Sunday, May 10, 2020

Analysis of Robert Frosts Desert Places Essay - 1236 Words

Analysis of Robert Frosts Desert Places Robert Frosts Desert Places is a testament to the harrowing nature of solidarity. By subjecting the narrator to the final moments of daylight on a snowy evening, an understanding about the nature of blank spaces and emptiness becomes guratively illuminated. The poems loneliness has the ability to transcend nature and drill a hole through the mind of the narrator so that all hope for relationships with man and nature are abandoned. In the first stanza, ?snow? and ?night? are juxtaposed to create a sense of loneliness and emptiness. Meaning is derived from the effects they have on their surroundings and on the narrator. Here, snow has the qualities of an arid and†¦show more content†¦The dramatic realization of the absence of objects during the brief moments of sunset on a snowy evening comes fast under the scrutiny of the narrator, and profound implications for him/her about the desolate nature of his/her own loneliness and place in the world, as the passage of time puts his/her place into perspective. The time and speed at which the surroundings becomes enveloped becomes instrumental to the desolation resented throughout the poem. Had the evening been observed earlier in the day, the finality of the blankness would have been cancelled out by more vivid visualizations about the shape of the leaves, colors illuminated in the light, and numbers of specific animals scurrying about in the open fi eld. However, the simplistic nature of the language presents no comfort or description by its dry context. The narrator speaks of ?empty spaces? (13) paralleled with the dry nature of the language to create the loneliness of the poem. Alone with his/her thoughts, the narrator focuses on how the nothingness affects his/her view of the world. Nature is represented as the creative force that breeds the nothingness. The poem indicates, ?The woods around it have it?it is theirs./ All animals are smothered in their lairs? (5- 6). The emptiness belongs to nature, because nature itself is its creator. Again, no particular animal isShow MoreRelatedEssay about The Dark Side of Humanity Exposed in Robert Frosts Poetry991 Words   |  4 PagesHumanity Exposed in Robert Frosts Poetry Robert Frost is often referred to as a poet of nature. Words and phrases such as fire and ice, flowers in bloom, apple orchards and rolling hills, are all important elements of Frosts work. These ‘benign objects provide an alternative way to look at the world and are often used as metaphors to describe a darker view of nature and humans. In Frosts poetry, the depth is as important as the surface. The darker aspects of Frosts poetry are often portrayedRead MoreFrost, By Robert Frost1976 Words   |  8 PagesRobert Frost, an indigenous New England poet, is deserving of an ovation for his contributions and magnitude in American Literature. Frost advises his readers to be actively engaged in questioning the world we inhabit (49, Dickstein). In most of Frost’s work, readers and critics enjoy his choices of theme, likely being the outdoors and his surroundings. By using â€Å"emotions recollected in tranquility† and his organic and inviolable relationship with his coun tryside, he celebrates New England’s naturalRead MoreEssay about Isolation and Nature in the Works of Robert Frost3175 Words   |  13 PagesIsolation and Nature in the Works of Robert Frost During the height of Robert Frost’s popularity, he was a well-loved poet who’s natural- and simple-seeming verse drew people - academics, artists, ordinary people both male and female - together into lecture halls and at poetry readings across the country.1 An eloquent, witty, and, above all else, honest public speaker, Frost’s readings imbued his poetry with a charismatic resonance beyond that of the words on paper, and it is of littleRead MoreStudy Guide Literary Terms7657 Words   |  31 Pages AP Literary and Rhetorical Terms 1. 2. alliteration- Used for poetic effect, a repetition of the initial sounds of several words in a group. The following line from Robert Frosts poem Acquainted with the Night provides us with an example of alliteration,: I have stood still and stopped the sound of feet. The repetition of the s sound creates a sense of quiet, reinforcing the meaning of the line 3. allegory – Where every aspect of a story is representative, usually symbolic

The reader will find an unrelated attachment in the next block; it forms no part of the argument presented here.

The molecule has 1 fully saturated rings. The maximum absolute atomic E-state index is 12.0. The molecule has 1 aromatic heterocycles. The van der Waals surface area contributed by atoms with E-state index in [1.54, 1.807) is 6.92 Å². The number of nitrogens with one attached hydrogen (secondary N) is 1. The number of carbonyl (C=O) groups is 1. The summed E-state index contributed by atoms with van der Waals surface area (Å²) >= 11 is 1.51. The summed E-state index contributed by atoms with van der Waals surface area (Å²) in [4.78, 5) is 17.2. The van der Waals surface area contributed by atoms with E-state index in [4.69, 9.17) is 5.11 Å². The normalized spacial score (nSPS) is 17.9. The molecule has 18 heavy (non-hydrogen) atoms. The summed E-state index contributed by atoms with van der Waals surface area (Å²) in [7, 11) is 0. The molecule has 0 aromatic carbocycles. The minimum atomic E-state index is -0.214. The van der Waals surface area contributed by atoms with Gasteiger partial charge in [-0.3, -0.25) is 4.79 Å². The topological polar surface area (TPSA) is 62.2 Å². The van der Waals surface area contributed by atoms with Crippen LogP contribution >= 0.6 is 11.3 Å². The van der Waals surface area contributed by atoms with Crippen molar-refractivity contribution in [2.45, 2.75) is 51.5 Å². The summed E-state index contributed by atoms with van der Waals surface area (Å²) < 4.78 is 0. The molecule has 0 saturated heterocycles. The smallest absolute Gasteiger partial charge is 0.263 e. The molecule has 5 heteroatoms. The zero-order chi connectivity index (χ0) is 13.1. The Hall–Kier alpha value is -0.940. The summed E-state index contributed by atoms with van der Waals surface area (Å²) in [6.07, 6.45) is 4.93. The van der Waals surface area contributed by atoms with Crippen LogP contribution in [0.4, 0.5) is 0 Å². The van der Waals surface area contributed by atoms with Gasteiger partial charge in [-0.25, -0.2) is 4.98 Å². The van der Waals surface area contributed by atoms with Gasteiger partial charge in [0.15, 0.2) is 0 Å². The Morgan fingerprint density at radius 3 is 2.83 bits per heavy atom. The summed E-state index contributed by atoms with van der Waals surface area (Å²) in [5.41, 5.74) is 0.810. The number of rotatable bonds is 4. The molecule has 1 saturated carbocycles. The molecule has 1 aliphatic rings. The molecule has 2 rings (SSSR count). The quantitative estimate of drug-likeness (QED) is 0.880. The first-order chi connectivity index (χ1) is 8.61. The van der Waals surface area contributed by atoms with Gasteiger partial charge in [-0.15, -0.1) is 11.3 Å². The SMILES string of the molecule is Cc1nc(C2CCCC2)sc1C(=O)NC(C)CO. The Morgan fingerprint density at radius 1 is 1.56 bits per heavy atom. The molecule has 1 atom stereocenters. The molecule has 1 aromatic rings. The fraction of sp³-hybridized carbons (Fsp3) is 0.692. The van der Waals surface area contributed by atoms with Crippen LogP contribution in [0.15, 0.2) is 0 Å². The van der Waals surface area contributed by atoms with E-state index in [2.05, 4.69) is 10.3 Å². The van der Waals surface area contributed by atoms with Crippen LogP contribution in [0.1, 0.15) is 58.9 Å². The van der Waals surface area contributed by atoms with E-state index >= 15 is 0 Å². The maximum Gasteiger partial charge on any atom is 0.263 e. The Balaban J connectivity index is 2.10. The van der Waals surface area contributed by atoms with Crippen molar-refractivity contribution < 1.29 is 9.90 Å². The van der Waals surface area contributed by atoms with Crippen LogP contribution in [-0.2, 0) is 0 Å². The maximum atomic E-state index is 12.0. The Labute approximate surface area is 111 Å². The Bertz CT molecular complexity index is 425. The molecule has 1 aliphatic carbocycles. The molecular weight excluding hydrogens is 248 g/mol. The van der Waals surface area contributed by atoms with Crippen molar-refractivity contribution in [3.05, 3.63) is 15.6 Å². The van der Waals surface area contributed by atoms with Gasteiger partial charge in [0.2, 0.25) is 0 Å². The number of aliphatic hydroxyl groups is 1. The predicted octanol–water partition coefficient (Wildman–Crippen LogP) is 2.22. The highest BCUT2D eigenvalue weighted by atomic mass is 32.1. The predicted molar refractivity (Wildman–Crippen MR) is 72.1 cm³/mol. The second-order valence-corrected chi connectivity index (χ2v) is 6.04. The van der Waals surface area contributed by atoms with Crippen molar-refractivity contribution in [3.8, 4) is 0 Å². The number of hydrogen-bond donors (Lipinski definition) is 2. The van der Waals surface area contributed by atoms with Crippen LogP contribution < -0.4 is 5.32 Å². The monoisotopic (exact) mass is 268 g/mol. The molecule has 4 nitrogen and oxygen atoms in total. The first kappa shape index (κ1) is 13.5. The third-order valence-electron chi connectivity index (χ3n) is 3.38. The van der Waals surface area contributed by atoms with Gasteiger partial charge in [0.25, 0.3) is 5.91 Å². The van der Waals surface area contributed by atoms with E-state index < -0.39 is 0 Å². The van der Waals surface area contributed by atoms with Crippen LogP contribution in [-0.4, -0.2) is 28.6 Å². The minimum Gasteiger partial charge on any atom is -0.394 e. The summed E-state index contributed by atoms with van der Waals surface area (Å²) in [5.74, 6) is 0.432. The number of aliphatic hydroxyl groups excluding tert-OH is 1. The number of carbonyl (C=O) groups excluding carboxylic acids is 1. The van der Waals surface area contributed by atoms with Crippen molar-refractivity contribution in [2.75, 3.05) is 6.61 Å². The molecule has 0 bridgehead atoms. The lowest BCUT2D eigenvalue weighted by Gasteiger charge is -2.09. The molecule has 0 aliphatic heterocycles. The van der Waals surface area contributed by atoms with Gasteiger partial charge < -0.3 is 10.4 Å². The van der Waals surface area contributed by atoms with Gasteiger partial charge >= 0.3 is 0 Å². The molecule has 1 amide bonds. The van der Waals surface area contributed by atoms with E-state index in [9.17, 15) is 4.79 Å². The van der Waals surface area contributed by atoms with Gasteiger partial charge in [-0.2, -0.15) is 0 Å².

No comments:

Post a Comment

Note: Only a member of this blog may post a comment.